Greenpeace proves every day that ordinary people can accomplish extraordinary things.
It was a group of thoughtful, committed citizens that came together in 1971 to create Greenpeace. A handful of determined activists leased a small fishing vessel, called the Phyllis Cormack, and set sail from Vancouver for Amchitka Island in Alaska. Their mission was to protest U.S. nuclear testing off the coast of Alaska with a brave act of defiance: to place themselves in harm’s way. Despite being intercepted by the U.S. Coast Guard, these daring activists sailed into history by bringing worldwide attention to the dangers of nuclear testing.
That was more than 30 years ago, and in that time, Greenpeace has indeed changed the world, and we continue to make the world a better place. Our committed activists and supporters have come together to ban commercial whaling, convince the world’s leaders to stop nuclear testing, protect Antarctica, and so much more. Today, we have grown from a small group of dedicated activists to an international organization with offices in more than 30 countries. But our spirit and our mission remain the same. Our fight to save the planet has grown more serious – the threat of global warming, destruction of ancient forests, deterioration of our oceans, and the threat of a nuclear disaster loom large. Greenpeace is actively working to address these and other threats.
The Greenpeace Organizing Term is a semester of ACTION, TRAINING, & TRAVEL Students will live in the San Fransico or Washington D.C. area for the semester.
Get the skills to protect the planet… apply now at http://www.greenpeace.org/got
The Greenpeace Organizing Term is an action-filled semester and the best hands-on training for students to become environmental leaders. You’ll be making an investment in your leadership skills and training in grassroots organizing, media, direct action, and campaign strategy. You’ll travel abroad with Greenpeace and join a team of incredible activists working to protect the planet.
Many students are also able to receive class credit for the semester.
“I now understand what it means to be an organizer. I can now use all the amazing things I’ve learned to actually make a difference.” - Charis, University of North Carolina-Asheville, GOT Fall ‘04
We give you hands-on experience with a real Greenpeace campaign. We have the best trainers come here to our DC headquarters or our new San Francisco office to provide all the skills you’ll need to hit the ground and work with a real Greenpeace campaign to implement what you’ve learned. You’ll put your organizing skills into action, play a critical role in organizing on-the-ground Greenpeace events, and make a real impact fighting to protect America’s last remaining forests, promoting clean energy and saving our world’s oceans. You’ll learn how to climb, drive Greenpeace boats, use advanced communication equipment and practice peaceful direct action.
We travel abroad for a week to meet with international Greenpeace activists. During past trips, students have traveled to Greenpeace headquarters in Amsterdam, to Paris to take part in a 500-person peace symbol, and to Germany where they joined a 6,000-person march in to protest of nuclear waste shipments. We give people a few days to just relax and explore Europe as well.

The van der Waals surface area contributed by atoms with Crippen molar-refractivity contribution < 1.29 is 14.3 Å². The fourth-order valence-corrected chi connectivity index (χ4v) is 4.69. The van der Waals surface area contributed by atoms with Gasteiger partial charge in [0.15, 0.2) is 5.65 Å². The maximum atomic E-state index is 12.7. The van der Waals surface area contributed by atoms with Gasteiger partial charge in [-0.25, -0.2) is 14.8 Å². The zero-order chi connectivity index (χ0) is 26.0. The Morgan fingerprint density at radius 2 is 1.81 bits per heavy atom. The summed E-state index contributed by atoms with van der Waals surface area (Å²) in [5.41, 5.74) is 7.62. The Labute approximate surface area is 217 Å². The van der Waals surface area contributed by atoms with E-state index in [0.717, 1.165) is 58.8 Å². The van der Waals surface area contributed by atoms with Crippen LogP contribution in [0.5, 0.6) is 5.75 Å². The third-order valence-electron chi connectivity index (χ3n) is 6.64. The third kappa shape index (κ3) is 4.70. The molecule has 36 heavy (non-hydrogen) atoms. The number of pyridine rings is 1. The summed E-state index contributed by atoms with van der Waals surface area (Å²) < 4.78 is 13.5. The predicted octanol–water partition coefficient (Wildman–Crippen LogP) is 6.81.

We provide more than 50 cutting-edge training sessions in grassroots organizing, campaign skills, media strategy, and direct action. America’s top environmental leaders will train you in everything from recruiting volunteers and developing leaders to creating a campaign plan.
If you are passionate, bold, smart, visionary, strategic, savvy and ready to stand up for the environment, join us! We are currently accepting applications for the Spring 2007 semester in Washington DC and San Francisco. To learn more and to apply, visit http://www.greenpeace.org/got
To contact program staff with questions, e-mail firstname.lastname@example.org or call Samantha Corbin 202-319-2468.
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Greenpeace's cornerstone principles and core values are reflected in all our environmental campaign work, worldwide. These are:
* We 'bear witness' to environmental destruction in a peaceful, non-violent manner;
* We use non-violent confrontation to raise the level and quality of public debate;
* In exposing threats to the environment and finding solutions we have no permanent allies or adversaries;
* We ensure our financial independence from political or commercial interests;
* We seek solutions for, and promote open, informed debate about society's environmental choices.
In developing our campaign strategies and policies we take great care to reflect our fundamental respect for democratic principles and to seek solutions that will promote global social equity.
What Gives Me Hope
Below are just some of the positive environmental changes that Greenpeace has directly helped to bring about this past year. We began campaigning in 1971 and you can check the website, www.greenpeace.org/got, for more.
July 25, 2006: Thanks to enormous pressure from the 30,000 emails and letters sent to their European headquarters, McDonald's has agreed to stop selling chicken fed on soya grown in newly deforested areas of the Amazon rainforest. By committing to the stop buying soya from Amazon destruction, the companies' massive buying power has created a huge demand for soya that hasn't been grown in the ashes of the rainforest.
June 26, 2006: Dell becomes the latest company to promise to remove the worst toxic chemicals from it products, closely following the move of its rival HP. Both companies have been pressured by us to make their products greener and help tackle the growing mountain of toxic e-waste.
May 31, 2006: Despite heavy lobbying by the nuclear power industry, Spain has confirmed that the country's 8 operating plants will be phased out in favour of clean, renewable energy. Spain joins Sweden, Germany, Italy and Belgium as the fifth European country to abandon nuclear power.